FSA has been classified as a Performance Based Organization (PBO) since the 1998 reauthorization of the Higher Education Act. Its orientation is essentially that of a bank, focused solely on the administration of financial aid programs rather than reporting data or facilitating research. Title 1, Part D of the 1998 HEA lays out seven priorities for FSA as a PBO:

  1. “to improve service to students and other participants in the student financial assistance programs authorized under subchapter IV of this chapter and part C of subchapter I of chapter 34 of title 42, including making those programs more understandable to students and their parents
  2. to reduce the costs of administering those programs
  3. to increase the accountability of the officials responsible for administering the operational aspects of these programs
  4. to provide greater flexibility in the management and administration of the Federal student financial assistance programs
  5. to integrate the information systems supporting the Federal student financial assistance programs
  6. to implement an open, common, integrated system for the delivery of student financial assistance…
  7. to develop and maintain a student financial assistance system that contains complete, accurate, and timely data to ensure program integrity.”[v]

Under its current mandate, FSA is primarily, and rightly, concerned with its core responsibilities: assessing eligibility for aid, disbursing the aid, and tracking repayment. FSA is required to report some basic data on loan-default rates, and its data center provides access to aggregate data on loan disbursements; the distribution of repayment plans; the frequency of forbearance, deferment, and delinquency; and institution-level data on defaults, program reviews, and financial responsibility scores.[vi] However, FSA has often been less than responsive to requests for data and research that would benefit the rest of the nation.

There are several paths Congress could consider to improve FSA’s role in providing data for accountability and transparency. One step might be inserting new goals into FSA’s “Purposes of the PBO” that would call for a more active role in reporting NSLDS data, assessing the effectiveness of federal investments, and facilitating research.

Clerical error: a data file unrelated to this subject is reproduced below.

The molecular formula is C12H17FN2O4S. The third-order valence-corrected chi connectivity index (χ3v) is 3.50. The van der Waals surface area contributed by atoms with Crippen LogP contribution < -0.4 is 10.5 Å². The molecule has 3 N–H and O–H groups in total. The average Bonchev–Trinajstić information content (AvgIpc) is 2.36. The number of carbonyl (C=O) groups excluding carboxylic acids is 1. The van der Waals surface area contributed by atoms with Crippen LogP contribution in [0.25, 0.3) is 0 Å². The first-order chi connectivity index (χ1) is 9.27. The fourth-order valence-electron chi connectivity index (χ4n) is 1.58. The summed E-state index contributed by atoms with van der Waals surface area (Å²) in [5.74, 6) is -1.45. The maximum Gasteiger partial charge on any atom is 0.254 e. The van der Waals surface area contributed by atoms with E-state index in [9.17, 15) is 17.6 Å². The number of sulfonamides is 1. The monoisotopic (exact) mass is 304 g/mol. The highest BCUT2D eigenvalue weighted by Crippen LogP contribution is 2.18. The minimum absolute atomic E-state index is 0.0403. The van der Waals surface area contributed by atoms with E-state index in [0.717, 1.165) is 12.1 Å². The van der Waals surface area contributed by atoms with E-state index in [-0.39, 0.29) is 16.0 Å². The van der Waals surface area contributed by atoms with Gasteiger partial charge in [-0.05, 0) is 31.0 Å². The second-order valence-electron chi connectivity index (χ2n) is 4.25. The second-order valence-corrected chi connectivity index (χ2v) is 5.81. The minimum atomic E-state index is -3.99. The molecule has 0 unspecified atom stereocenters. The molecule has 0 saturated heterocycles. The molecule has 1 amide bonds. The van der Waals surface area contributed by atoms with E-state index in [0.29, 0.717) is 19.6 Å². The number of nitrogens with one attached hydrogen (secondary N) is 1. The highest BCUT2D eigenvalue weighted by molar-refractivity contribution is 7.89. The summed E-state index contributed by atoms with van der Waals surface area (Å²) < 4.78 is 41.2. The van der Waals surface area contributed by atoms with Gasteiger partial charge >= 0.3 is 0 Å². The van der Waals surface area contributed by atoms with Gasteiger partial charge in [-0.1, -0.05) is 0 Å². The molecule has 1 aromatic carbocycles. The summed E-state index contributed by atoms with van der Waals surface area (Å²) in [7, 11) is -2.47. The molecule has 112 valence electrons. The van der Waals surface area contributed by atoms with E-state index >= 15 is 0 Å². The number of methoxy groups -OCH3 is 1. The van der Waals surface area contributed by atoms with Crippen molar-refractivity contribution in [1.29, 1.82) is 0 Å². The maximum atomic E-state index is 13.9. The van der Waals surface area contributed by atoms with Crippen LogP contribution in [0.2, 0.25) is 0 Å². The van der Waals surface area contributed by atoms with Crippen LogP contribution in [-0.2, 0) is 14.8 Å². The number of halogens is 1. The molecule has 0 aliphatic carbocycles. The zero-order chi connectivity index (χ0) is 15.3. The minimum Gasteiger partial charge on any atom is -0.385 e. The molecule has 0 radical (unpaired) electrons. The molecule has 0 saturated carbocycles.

While its role as a bank and originator of direct federal student loans must remain paramount, its structure as a PBO provides an opportunity to make FSA more responsive to the dissemination of data. Specifically, the chief operating officer must create an annual performance plan for FSA in consultation with students, institutions, Congress, lenders, and others. That plan could include the development and dissemination of data measuring the results of the taxpayers’ $130 billion annual investment in student financial aid. A formal revision of FSA’s “Purposes as a PBO” could make this a core part of FSA’s mission.

More specifically, point (G) could be revised to include other uses for FSA data other than just program integrity, such as “to develop and maintain a student financial assistance system that contains complete, accurate, and timely data to provide updates on the state of the federal loan portfolio, assess the effectiveness of federal investments, and ensure program integrity.”

  1. Organizing and simplifying disclosures.

In addition to formal reporting requirements, institutions must disclose information on a number of topics to prospective students and the public. The latest reauthorization of the Higher Education Act (in 2008) contained 40 separate disclosures (nine of which had to be disclosed only to loan borrowers).[vii] However, there is evidence that compliance with those disclosure requirements is spotty.[viii]

Disclosure requirements range from essential aspects of institutional activity—student financial-aid information, student outcomes, and health and safety—to peripheral aspects—availability of voter-registration forms and information about intercollegiate athletic programs. The disclosure requirements are often extensive and detailed.

Congress could consider whether all of these are necessary. Perhaps equally important, if these disclosures are deemed important, then to increase transparency and ease of access Congress might ask ED to study the creation of an Institutional Disclosures Page where all federal disclosures could be organized and available for students and families. Such a single location would also improve checking for institutional compliance with Congressional mandates.